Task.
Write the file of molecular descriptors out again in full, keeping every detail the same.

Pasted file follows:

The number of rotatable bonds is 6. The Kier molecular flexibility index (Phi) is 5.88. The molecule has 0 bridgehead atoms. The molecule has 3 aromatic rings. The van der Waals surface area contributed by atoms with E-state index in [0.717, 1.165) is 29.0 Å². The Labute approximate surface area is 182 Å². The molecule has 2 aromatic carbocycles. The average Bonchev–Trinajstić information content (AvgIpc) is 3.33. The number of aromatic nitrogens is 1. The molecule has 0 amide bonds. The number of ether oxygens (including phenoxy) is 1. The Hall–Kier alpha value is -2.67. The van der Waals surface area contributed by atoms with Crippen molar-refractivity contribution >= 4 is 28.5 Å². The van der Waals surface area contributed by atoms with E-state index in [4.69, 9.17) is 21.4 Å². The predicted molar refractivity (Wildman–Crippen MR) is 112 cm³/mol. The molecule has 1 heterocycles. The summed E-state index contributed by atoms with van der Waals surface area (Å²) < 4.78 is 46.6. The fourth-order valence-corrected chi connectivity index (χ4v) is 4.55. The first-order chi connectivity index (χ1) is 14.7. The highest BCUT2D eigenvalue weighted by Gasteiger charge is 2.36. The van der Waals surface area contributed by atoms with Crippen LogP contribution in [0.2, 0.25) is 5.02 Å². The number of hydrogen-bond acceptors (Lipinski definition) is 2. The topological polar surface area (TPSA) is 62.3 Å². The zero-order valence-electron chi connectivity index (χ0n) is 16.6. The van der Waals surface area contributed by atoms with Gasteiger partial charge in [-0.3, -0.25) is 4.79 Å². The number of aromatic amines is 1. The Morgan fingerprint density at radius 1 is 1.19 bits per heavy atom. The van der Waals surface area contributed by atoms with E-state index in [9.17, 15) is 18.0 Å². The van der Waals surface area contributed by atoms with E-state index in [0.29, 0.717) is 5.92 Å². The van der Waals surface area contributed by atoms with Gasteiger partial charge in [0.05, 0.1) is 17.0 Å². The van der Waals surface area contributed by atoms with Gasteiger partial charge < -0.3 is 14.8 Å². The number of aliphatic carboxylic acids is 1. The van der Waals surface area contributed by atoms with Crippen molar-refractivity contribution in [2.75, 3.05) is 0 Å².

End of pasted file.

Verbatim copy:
The number of rotatable bonds is 6. The Kier molecular flexibility index (Phi) is 5.88. The molecule has 0 bridgehead atoms. The molecule has 3 aromatic rings. The van der Waals surface area contributed by atoms with E-state index in [0.717, 1.165) is 29.0 Å². The Labute approximate surface area is 182 Å². The molecule has 2 aromatic carbocycles. The average Bonchev–Trinajstić information content (AvgIpc) is 3.33. The number of aromatic nitrogens is 1. The molecule has 0 amide bonds. The number of ether oxygens (including phenoxy) is 1. The Hall–Kier alpha value is -2.67. The van der Waals surface area contributed by atoms with Crippen molar-refractivity contribution >= 4 is 28.5 Å². The van der Waals surface area contributed by atoms with E-state index in [4.69, 9.17) is 21.4 Å². The predicted molar refractivity (Wildman–Crippen MR) is 112 cm³/mol. The molecule has 1 heterocycles. The summed E-state index contributed by atoms with van der Waals surface area (Å²) < 4.78 is 46.6. The fourth-order valence-corrected chi connectivity index (χ4v) is 4.55. The first-order chi connectivity index (χ1) is 14.7. The highest BCUT2D eigenvalue weighted by Gasteiger charge is 2.36. The van der Waals surface area contributed by atoms with Crippen LogP contribution in [0.2, 0.25) is 5.02 Å². The number of hydrogen-bond acceptors (Lipinski definition) is 2. The topological polar surface area (TPSA) is 62.3 Å². The zero-order valence-electron chi connectivity index (χ0n) is 16.6. The van der Waals surface area contributed by atoms with Gasteiger partial charge in [-0.3, -0.25) is 4.79 Å². The number of aromatic amines is 1. The Morgan fingerprint density at radius 1 is 1.19 bits per heavy atom. The van der Waals surface area contributed by atoms with E-state index in [9.17, 15) is 18.0 Å². The van der Waals surface area contributed by atoms with E-state index in [0.29, 0.717) is 5.92 Å². The van der Waals surface area contributed by atoms with Gasteiger partial charge in [0.05, 0.1) is 17.0 Å². The van der Waals surface area contributed by atoms with Gasteiger partial charge < -0.3 is 14.8 Å². The number of aliphatic carboxylic acids is 1. The van der Waals surface area contributed by atoms with Crippen molar-refractivity contribution in [2.75, 3.05) is 0 Å².